It’s a horrible thing to have one’s identity dismissed or even condemned by one’s own family – and to be honest, I never thought it would happen to me. But one day, something changed, and that sense of security turned out to be as false as the bottom of my top hat.
That’s right: My parents won’t stop calling my foray into the world of close-up magic a “lifestyle choice”.
Once upon a time they brought me into this world, now they oppress me with their prejudice and contempt for cardistry.
In truth, I should have seen this coming. When I first began exploring close-up magic, I mostly kept it to myself. It was something I was just getting comfortable with, and part of me didn’t want anyone else’s gaze encroaching on it. But as I gained confidence as a magicianess, I wanted to share my work with the people I loved. That’s when the first warning sign appeared. Any time I even mentioned sleight-of-hand, the air in the room changed. My mom would abruptly change the subject, as if by just ignoring my magic it would disappear.
From there, conditions only worsened. Before I knew it, steely silences turned to passive aggressive comments. “You know how your mother and I feel about your lifestyle,” my father told me. You’d think I was some sort of sadist, and not a woman standing in the kitchen asking my dad to pick a card any card while he was doing dishes.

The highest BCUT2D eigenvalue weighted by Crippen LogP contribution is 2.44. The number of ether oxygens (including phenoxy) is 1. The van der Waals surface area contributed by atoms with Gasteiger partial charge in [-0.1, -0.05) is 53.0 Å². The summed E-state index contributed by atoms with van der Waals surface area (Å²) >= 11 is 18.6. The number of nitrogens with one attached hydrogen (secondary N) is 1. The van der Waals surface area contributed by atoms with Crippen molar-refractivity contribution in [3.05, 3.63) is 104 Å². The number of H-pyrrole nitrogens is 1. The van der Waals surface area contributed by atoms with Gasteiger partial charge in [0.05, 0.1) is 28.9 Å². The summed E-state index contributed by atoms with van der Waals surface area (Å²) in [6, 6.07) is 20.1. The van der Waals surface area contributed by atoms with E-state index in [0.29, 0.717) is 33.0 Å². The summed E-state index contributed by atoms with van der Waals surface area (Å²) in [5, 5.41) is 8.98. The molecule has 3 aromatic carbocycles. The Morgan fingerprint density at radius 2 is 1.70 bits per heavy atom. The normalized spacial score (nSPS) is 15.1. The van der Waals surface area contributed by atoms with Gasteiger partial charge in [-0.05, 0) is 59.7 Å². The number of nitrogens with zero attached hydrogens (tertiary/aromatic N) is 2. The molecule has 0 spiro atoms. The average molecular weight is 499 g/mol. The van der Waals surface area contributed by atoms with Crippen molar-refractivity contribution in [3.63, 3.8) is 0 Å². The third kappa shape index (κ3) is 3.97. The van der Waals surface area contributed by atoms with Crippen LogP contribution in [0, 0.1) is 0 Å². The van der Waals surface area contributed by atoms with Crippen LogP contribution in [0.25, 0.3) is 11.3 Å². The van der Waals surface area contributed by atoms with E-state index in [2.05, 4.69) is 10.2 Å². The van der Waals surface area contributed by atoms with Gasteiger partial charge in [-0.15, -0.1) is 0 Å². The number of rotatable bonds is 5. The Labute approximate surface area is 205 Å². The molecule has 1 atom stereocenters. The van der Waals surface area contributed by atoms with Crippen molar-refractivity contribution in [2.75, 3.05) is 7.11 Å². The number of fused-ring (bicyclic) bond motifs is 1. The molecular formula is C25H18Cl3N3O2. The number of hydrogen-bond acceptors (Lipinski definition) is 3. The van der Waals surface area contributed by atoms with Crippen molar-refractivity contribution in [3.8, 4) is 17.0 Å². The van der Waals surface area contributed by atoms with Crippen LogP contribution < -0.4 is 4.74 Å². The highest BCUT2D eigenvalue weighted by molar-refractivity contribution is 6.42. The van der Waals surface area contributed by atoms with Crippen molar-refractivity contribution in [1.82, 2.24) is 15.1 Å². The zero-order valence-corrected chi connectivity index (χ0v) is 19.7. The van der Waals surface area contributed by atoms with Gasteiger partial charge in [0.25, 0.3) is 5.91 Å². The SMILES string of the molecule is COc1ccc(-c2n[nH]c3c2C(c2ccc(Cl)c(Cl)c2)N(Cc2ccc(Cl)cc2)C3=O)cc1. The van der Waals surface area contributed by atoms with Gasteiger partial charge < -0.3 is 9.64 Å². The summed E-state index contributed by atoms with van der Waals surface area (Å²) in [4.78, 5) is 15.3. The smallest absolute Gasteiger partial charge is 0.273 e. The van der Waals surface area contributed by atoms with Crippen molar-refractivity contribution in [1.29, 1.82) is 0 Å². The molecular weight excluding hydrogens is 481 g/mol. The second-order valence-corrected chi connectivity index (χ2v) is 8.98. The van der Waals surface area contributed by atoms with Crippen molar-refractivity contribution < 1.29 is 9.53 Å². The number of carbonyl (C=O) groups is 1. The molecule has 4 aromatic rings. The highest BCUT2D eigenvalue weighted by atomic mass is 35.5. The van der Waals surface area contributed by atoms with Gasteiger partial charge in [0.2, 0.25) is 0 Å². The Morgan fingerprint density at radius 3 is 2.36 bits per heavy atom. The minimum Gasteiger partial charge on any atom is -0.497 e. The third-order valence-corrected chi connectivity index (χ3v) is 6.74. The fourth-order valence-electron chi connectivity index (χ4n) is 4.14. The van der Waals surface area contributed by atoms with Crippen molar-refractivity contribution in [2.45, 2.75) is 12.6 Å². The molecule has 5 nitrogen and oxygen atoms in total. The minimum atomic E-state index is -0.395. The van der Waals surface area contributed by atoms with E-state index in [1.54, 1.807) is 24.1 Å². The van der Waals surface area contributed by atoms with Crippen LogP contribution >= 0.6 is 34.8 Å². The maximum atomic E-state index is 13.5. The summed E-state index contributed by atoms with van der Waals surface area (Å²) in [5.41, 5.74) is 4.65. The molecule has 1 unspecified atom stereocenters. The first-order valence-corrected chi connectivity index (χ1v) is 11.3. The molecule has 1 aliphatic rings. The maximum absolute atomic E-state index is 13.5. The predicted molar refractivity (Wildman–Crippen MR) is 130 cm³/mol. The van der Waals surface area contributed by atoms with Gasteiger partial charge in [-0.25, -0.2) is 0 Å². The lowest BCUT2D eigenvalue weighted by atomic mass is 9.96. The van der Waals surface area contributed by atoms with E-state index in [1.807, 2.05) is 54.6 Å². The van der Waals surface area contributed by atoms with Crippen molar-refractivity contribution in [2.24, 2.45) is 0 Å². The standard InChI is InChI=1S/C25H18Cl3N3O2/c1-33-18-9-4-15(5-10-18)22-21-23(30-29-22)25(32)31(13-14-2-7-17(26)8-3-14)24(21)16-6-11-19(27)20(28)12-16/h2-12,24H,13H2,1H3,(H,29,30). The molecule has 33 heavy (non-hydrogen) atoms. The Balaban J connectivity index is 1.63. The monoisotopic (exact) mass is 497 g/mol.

This is America, I guess.
I quickly began to sense that my parents were actually not all that enthusiastic about my fledgling career in magic as a hobby. This was all but confirmed when I went to debut a new trick at the dinner table and my mother stopped me, saying, “What you do in your personal life is your business, but we won’t have you flaunting your lifestyle choice in this house.”
The rug was pulled out from under me, and not in a magical sense. I swear I would have walked out then and there if I weren’t financially dependent on them and also sort of losing interest in close-up magic because it’s actually pretty hard to get good at.
So take my story as a word of warning, because if it happened to me, it could happen to you. The most tolerant folks will turn into entirely different people when it’s their own kid doing magic, and that’s one trick I’d rather not see.